BMI-1 is a member of the polycomb group family of transcriptional regulators that was originally identified as an oncogenic partner of c-Myc in murine lymphomagenesis [4]. BMI-1 is essential for blood-cell development and the self-renewal capacity of several types of normal and cancer stem cells [5], and it is also important for cell cycle regulation, since both p16/INK4a and p14/ARF are downstream targets of BMI-1 [6], [7]. Experimental studies convincingly link BMI-1 to carcinogenesis, for instance, aberrant expression of BMI-1 has been associated with malignant tumors of the hematopoietic and lymphatic systems [8], [9], melanoma [10], neuroblastoma [11], endometrial carcinoma [12], non-small cell lung cancer [13] and breast cancer [14]. Further more, high expression of BMI-1 in a panel of epithelial cancers including nasopharyngeal was associated with poor patient outcome [15], [16]. Molecular investigations have suggested a role for BMI-1 by immortalization of mammary epithelial cells through induction of telomerase activity and regulation of cancer cells with stem-cell like properties [17], [18]. Overexpression of BMI-1 downregulates expression of p16INK4a and p14ARF, allows fibroblast immortalization, and in combination with H-ras leads to neoplastic transformation [14].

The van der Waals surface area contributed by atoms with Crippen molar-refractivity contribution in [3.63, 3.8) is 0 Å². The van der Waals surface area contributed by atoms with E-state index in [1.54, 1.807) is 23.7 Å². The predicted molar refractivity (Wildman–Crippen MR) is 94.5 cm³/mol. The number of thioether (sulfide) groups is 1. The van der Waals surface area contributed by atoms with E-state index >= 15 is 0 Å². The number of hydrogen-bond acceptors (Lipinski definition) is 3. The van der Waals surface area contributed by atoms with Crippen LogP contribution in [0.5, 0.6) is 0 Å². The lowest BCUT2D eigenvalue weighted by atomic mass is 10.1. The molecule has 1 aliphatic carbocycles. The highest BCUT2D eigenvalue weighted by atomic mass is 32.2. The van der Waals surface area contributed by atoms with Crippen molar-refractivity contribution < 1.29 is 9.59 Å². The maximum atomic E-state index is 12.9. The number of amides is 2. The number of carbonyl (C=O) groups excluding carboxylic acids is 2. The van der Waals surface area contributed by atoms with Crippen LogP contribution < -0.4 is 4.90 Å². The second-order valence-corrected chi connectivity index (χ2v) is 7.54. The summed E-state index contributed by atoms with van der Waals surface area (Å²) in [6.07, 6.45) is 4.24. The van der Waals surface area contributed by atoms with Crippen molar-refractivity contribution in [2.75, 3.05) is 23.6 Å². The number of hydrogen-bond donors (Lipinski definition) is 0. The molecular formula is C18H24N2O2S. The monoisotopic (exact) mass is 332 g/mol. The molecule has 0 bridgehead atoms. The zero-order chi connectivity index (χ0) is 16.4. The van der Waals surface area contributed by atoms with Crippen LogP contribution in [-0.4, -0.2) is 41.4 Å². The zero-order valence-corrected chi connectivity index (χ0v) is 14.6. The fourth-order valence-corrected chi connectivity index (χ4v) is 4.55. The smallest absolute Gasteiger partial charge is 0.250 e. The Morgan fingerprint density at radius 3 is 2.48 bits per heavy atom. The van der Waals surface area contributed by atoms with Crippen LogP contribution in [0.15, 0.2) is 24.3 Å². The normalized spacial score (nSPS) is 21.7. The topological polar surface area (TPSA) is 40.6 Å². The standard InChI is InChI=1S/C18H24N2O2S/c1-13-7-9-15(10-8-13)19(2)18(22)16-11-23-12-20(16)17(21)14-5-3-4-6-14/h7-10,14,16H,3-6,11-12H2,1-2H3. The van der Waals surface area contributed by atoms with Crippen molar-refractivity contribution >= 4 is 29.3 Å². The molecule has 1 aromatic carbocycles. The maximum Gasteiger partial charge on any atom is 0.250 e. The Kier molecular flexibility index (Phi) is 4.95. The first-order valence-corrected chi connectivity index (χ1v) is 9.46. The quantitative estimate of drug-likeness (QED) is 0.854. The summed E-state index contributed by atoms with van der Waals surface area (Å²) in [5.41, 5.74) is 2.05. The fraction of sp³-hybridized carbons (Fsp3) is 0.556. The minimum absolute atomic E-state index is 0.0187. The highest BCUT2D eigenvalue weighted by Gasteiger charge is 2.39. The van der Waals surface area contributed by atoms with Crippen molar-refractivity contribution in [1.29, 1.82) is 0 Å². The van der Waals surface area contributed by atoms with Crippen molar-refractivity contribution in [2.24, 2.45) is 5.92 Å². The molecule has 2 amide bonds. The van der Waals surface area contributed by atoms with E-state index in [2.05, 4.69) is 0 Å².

Although BMI-1 has been implicated as an oncogenic player, very little is known about the exact function of BMI-1 in osteosarcoma growth and progression. In this study we have investigated whether BMI-1 functions as an oncogene in osteosarcoma. Our findings confirm that BMI-1 is highly expressed in osteosarcoma cells, and it promotes tumor growth in vitro and in vivo. Furthermore, our data show that BMI-1 also play an important role in osteosarcoma cell migration and chemosensitivity to cisplatin-induced apoptosis.

Results

Overexpression of BMI-1 in osteosarcoma